Consumers or wine users
Consumers buy and consume what they are served by the commercial lobbies and the media
in the service of larger and big business and of all others interest-networked, and sometimes
even the privately owned, companies.
Certain restaurant owners, often under the pressure from these, recommend the consumption
of wine with the offered dishes according to suggestions and dictates from the associated
interest groups. Furthermore, they look up to the imposed current trends and fashion in the
world of wine focusing on the evaluations of often questionable wine tasters and their scoring
systems. In doing so, they do not distinguish enough the imposed falsehood from the actual
In all this, the only good thing is that the agents of these machinations consume just the kind
of wine they themselves deserve.
The wine users consume the wine for the benefit of their own health and for the sake of
socializing with people close to them; they trust themselves, their wits and their senses when
choosing the wine. If the wine does not taste and smell good, and if it makes one feel ill after
drinking and one has no desire to drink a glass more in favor of good mood, in a word- if
one does not agree with it, then such wine is left to the consumers. Sophisticated users want
to know where the wine originates from and where do its grapes grow, who has produced
and tended the grapes and the wine, they want to know as much as possible about the wine
as it is the noblest and the healthiest of drinks, unless it has been corrupted on the way to the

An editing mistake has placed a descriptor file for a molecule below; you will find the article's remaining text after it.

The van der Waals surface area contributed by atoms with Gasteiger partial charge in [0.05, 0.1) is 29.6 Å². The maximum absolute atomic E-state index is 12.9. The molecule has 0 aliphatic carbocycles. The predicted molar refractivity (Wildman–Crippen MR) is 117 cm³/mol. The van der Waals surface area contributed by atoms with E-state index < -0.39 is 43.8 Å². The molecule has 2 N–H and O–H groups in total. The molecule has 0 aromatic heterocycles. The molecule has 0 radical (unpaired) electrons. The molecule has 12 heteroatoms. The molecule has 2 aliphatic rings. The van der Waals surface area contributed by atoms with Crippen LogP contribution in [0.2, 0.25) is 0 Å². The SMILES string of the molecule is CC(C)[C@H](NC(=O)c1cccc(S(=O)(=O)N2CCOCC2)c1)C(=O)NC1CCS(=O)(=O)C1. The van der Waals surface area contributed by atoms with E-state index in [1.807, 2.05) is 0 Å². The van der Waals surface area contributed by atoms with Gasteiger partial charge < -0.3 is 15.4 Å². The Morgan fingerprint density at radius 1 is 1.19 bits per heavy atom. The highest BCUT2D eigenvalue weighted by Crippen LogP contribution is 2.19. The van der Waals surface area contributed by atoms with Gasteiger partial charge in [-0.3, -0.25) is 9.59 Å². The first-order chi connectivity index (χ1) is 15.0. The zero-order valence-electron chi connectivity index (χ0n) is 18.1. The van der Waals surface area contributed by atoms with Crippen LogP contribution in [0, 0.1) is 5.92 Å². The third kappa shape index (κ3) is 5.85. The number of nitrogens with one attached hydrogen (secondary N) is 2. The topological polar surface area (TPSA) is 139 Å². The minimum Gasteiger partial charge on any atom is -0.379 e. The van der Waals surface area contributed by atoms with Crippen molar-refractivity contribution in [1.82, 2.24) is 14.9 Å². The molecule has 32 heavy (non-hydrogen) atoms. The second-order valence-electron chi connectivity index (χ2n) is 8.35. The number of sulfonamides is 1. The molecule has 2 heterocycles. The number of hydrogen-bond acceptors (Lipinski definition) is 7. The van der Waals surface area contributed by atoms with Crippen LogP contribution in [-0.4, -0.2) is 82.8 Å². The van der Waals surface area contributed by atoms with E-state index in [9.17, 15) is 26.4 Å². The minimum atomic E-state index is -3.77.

consumer. They want to know all the good and perhaps even the bad that may accompany
the product they will enjoy to their benefit and benefit of the winemaker who, guided by the
experiential knowledge, with love and honesty, true to the tradition, dedicates his life to the
wine. Users search for the truth in and around the wine.
But it does happen that the consumers too may in exceptional cases encounter a very good
wine, just as it can happen that the users can experience an occasional disappointment. It is
important to recognize what the proper wine is, and what perhaps even well made, but still not
as healthy, embellished forgery is, or simply a failed wine. One should know and be able to
recognize the difference.
But it is not as easy, for even the many winemakers themselves in their maturity often realize
the frailty of knowledge, "knowing they know nothing" despite experience and their age, not
to mention users and mainly the enthusiastic consumers.
So one should not be too surprised at consumers as they are sometimes completely disoriented
which wine to drink, following the simplest path of least resistance, accepting suggestions
from "mainstream wine connoisseurs" and their recommendation lists that are mostly
interest-motivated, even when after consuming the recommended wine will sometimes suffer
headaches and gastritis.
Recently there has been a growing trend with smarter wine "opinion-makers" who want
to have a degree of credibility, of detachment from bluffing, nebulous and contradictory
descriptions and "baroque" evaluation of wines so the wine is now qualified only as good or
bad, drinkable or not. The consumers will do the ranking themselves, to the best of their own
capabilities, criteria and taste, for which there is, as is well known, no accounting.
(personal communication LJL)